Two of the Last of the Great Men
I found this amazing and charming little book online last week. I have wanted to read it for a while and since my city’s libraries don’t house it - I turned to the internet for help.
What this biography represents is the creative collision of two men that I have long admired: GK Chesterton (The Man Who Was Thursday, Orthodoxy, etc.), for his common sense and common theology, and Charles Dickens, for his idiosyncratic characters and his whimsical courage. I have read that Chesterton’s love for and praise of Dickens helped revive interest in the author in the early 20th Century when his pithy and poetic prose was falling out of fashion.
I am only a few pages into the volume but found this bit quite arresting:
“We shall not be much further troubled with the little artists who found Dickens too sane for their sorrows and too clean for their delights. But we have a long way to travel before we get back to what Dickens meant: and the passage is along a rambling English road, a twisting road such as Mr. Pickwick travelled. But this at least is part of what he meant; that comradeship and serious joy are not interludes in our travel; but that rather our travels are interludes in comradeship and joy, which through God shall endure forever. The inn does not oint to the road; the road points to the inn. And all roads point at last to an ultimate inn, where we shall meet Dickens and all his characters; and when we drink again it shall be from the great flagons in the tavern at the end of the world.”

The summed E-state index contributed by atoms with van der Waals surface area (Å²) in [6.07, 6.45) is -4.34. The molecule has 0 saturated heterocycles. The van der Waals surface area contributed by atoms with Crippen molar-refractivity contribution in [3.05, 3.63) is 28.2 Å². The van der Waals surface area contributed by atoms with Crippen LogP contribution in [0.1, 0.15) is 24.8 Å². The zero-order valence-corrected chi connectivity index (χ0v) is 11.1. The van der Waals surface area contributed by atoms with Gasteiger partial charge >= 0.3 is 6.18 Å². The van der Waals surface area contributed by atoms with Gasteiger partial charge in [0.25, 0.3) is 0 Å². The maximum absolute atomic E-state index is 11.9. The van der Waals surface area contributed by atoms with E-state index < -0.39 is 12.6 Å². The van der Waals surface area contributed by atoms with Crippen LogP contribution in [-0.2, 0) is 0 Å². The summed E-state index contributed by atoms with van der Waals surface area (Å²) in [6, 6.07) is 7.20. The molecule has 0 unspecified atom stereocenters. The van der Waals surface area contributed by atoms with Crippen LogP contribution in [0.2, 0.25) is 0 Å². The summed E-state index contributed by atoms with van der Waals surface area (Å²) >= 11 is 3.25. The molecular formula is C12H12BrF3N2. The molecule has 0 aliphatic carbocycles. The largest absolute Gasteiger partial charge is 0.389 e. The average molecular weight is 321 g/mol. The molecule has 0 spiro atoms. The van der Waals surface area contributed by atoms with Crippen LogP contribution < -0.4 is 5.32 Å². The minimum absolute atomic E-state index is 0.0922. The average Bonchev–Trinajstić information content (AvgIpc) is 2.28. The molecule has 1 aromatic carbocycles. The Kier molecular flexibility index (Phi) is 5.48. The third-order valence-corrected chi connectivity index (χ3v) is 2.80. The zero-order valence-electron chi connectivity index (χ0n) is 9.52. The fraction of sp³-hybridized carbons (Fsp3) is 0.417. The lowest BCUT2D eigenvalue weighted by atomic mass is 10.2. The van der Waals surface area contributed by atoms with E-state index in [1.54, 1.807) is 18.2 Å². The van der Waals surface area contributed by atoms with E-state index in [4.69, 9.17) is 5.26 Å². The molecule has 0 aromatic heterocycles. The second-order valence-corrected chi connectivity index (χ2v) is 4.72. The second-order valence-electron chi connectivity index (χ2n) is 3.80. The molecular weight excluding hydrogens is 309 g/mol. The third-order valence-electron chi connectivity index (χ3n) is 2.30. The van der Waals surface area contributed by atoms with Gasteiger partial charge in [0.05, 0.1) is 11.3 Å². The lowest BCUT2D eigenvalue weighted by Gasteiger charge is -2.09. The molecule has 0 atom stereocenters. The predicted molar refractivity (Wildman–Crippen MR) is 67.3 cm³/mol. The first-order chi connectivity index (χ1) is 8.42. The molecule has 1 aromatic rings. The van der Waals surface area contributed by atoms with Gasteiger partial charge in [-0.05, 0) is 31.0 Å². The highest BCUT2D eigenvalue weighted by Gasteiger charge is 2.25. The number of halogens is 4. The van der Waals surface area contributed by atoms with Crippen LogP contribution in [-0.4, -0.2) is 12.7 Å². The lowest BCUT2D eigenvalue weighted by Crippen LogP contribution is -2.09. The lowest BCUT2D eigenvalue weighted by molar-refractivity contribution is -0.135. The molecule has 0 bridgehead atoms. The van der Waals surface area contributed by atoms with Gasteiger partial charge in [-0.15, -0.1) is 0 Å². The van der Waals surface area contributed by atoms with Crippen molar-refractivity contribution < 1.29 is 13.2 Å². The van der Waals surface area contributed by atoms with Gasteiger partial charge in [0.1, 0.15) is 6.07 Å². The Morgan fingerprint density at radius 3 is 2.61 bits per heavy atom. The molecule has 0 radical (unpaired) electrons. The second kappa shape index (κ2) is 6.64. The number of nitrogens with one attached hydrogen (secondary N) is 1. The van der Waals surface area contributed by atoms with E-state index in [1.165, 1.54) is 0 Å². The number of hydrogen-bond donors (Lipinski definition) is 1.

As the calendar draws closer to the Christmas season (when I typically read one of Dickens longer novels) I am excited to tour the life and times of the prolific author from the outside with Chesterton as my guide.
Much like a musician produces a thoughtful cover of another artist’s music, this book makes me wonder what other great person would I enjoy reading a biography by? Perhaps Cornel West’s biography of Sam Cooke? Or Bob Dylan’s biography of Woody Guthrie? Or Zoey Deschanel’s biography of Billie Holiday? Or Frank Lloyd Wright’s biography of the American West?
Then again, I suppose that each of these great minds has already written those biographies. That is what creative inspiration is after all - men and women creating new things because we are inspired by what has come before us.
We become like the things we love.